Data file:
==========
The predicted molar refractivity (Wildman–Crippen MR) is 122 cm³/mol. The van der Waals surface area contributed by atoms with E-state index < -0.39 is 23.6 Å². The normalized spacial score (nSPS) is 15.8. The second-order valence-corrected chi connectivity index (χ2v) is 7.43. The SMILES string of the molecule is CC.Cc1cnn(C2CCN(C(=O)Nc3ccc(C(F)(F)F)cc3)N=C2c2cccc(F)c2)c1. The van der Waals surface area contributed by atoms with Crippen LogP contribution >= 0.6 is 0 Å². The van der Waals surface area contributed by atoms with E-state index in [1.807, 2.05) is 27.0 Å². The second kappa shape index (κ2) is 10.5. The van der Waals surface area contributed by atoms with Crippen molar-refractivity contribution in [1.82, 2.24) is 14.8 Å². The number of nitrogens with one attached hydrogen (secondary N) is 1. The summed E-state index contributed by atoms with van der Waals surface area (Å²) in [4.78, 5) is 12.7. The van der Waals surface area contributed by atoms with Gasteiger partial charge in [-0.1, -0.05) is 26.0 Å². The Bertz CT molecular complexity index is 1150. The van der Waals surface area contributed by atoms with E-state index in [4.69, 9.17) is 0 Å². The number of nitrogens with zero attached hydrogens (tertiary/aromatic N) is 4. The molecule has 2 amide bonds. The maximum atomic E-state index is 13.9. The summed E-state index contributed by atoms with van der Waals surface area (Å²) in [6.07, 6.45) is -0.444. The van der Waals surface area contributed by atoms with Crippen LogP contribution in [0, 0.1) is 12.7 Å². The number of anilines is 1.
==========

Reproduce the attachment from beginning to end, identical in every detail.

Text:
The predicted molar refractivity (Wildman–Crippen MR) is 122 cm³/mol. The van der Waals surface area contributed by atoms with E-state index < -0.39 is 23.6 Å². The normalized spacial score (nSPS) is 15.8. The second-order valence-corrected chi connectivity index (χ2v) is 7.43. The SMILES string of the molecule is CC.Cc1cnn(C2CCN(C(=O)Nc3ccc(C(F)(F)F)cc3)N=C2c2cccc(F)c2)c1. The van der Waals surface area contributed by atoms with Crippen LogP contribution >= 0.6 is 0 Å². The van der Waals surface area contributed by atoms with E-state index in [1.807, 2.05) is 27.0 Å². The second kappa shape index (κ2) is 10.5. The van der Waals surface area contributed by atoms with Crippen molar-refractivity contribution in [1.82, 2.24) is 14.8 Å². The number of nitrogens with one attached hydrogen (secondary N) is 1. The summed E-state index contributed by atoms with van der Waals surface area (Å²) in [4.78, 5) is 12.7. The van der Waals surface area contributed by atoms with Gasteiger partial charge in [-0.1, -0.05) is 26.0 Å². The Bertz CT molecular complexity index is 1150. The van der Waals surface area contributed by atoms with E-state index in [4.69, 9.17) is 0 Å². The number of nitrogens with zero attached hydrogens (tertiary/aromatic N) is 4. The molecule has 2 amide bonds. The maximum atomic E-state index is 13.9. The summed E-state index contributed by atoms with van der Waals surface area (Å²) in [6.07, 6.45) is -0.444. The van der Waals surface area contributed by atoms with Crippen LogP contribution in [0, 0.1) is 12.7 Å². The number of anilines is 1.